Q & A Library
Where’s the Best DHA?
Must DHA supplements be derived from algae or can the same benefit be obtained from fish oil? I have read that DHA from algae is superior to that from other sources. Also, does fish oil cause bad breath and/or belching?
Answer (Published 4/24/2003)
DHA (docosahexaenoic acid) is one of the two important fatty acids in fish oils (the other is EPA, eicosapentaenoic acid). We all need these nutrients in our diet for long-term physical and mental health and, as recent research confirms, to reduce our risks of inflammation, heart disease, cancer, and depression. If you’re healthy, I recommend getting them by eating at least three servings per week of oily fish (wild Alaskan salmon, mackerel, sardines, or herring).
If you do take supplements, fish oil is a better source of DHA than algae because it contains these fatty acids in the form that the body requires. The only instance of which I’m aware that algae is regarded as a superior source of DHA is for supplementation of infant formula.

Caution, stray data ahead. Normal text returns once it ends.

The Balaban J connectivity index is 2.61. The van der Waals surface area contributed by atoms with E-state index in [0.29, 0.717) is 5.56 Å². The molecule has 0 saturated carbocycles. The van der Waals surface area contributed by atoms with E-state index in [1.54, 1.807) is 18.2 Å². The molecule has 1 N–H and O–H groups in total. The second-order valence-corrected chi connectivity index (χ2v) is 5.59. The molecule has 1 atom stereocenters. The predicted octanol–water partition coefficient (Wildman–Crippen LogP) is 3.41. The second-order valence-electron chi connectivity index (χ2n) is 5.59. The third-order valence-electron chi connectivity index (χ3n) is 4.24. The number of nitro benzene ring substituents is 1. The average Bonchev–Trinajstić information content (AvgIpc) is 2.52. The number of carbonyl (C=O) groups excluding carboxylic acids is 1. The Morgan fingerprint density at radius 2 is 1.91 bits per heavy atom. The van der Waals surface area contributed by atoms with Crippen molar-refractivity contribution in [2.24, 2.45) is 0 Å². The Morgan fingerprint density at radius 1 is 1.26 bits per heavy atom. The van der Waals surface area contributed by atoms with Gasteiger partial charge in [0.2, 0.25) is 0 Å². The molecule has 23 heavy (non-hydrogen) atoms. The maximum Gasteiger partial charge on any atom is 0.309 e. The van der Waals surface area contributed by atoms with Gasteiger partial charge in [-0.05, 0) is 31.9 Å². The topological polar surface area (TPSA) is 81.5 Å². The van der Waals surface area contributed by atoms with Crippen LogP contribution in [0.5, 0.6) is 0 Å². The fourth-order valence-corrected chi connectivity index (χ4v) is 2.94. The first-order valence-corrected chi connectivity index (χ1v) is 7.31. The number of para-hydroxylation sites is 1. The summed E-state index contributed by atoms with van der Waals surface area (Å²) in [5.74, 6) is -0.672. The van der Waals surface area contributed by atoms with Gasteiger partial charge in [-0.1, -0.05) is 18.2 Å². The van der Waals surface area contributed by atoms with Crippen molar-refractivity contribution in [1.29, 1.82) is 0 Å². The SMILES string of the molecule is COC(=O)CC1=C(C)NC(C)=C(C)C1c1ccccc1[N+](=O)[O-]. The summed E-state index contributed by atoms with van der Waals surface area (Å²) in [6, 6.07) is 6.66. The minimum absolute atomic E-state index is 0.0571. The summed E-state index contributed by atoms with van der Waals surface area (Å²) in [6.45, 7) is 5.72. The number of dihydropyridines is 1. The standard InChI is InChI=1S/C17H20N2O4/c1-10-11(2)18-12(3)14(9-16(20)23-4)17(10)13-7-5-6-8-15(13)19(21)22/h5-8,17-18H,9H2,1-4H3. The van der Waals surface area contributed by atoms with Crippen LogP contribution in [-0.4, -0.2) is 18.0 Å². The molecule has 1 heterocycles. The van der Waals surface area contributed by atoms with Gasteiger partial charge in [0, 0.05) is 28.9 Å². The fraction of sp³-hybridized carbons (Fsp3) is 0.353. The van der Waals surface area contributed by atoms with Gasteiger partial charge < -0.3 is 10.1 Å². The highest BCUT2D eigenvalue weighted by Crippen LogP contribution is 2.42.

DHA and another fatty acid, AA (arachidonic acid) are found naturally in breast milk, but if mothers can’t nurse, their babies are deprived of these nutrients because infants, especially those born prematurely, can’t manufacture enough in their own bodies for optimal brain development. A number of studies have shown that formulas supplemented with DHA and AA enhance visual acuity in babies; intellectual development appears to be better, too.
Fish oil can’t be used to supplement infant formula because it contains other fats that slow babies’ growth, but in 2001 the FDA approved adding DHA and AA from algae and fungal sources to formulas. DHA and AA- supplemented infant formulas have been sold in Europe and Asia for years.
Taking fish oil supplements usually doesn’t cause side effects but can sometimes cause belching, flatulence, nausea, and diarrhea. Very high doses may result in a slightly fishy body odor. I’ve also heard that taking the capsules can result in a fishy odor on the breath, but I don’t think this is common.
Andrew Weil, M.D.
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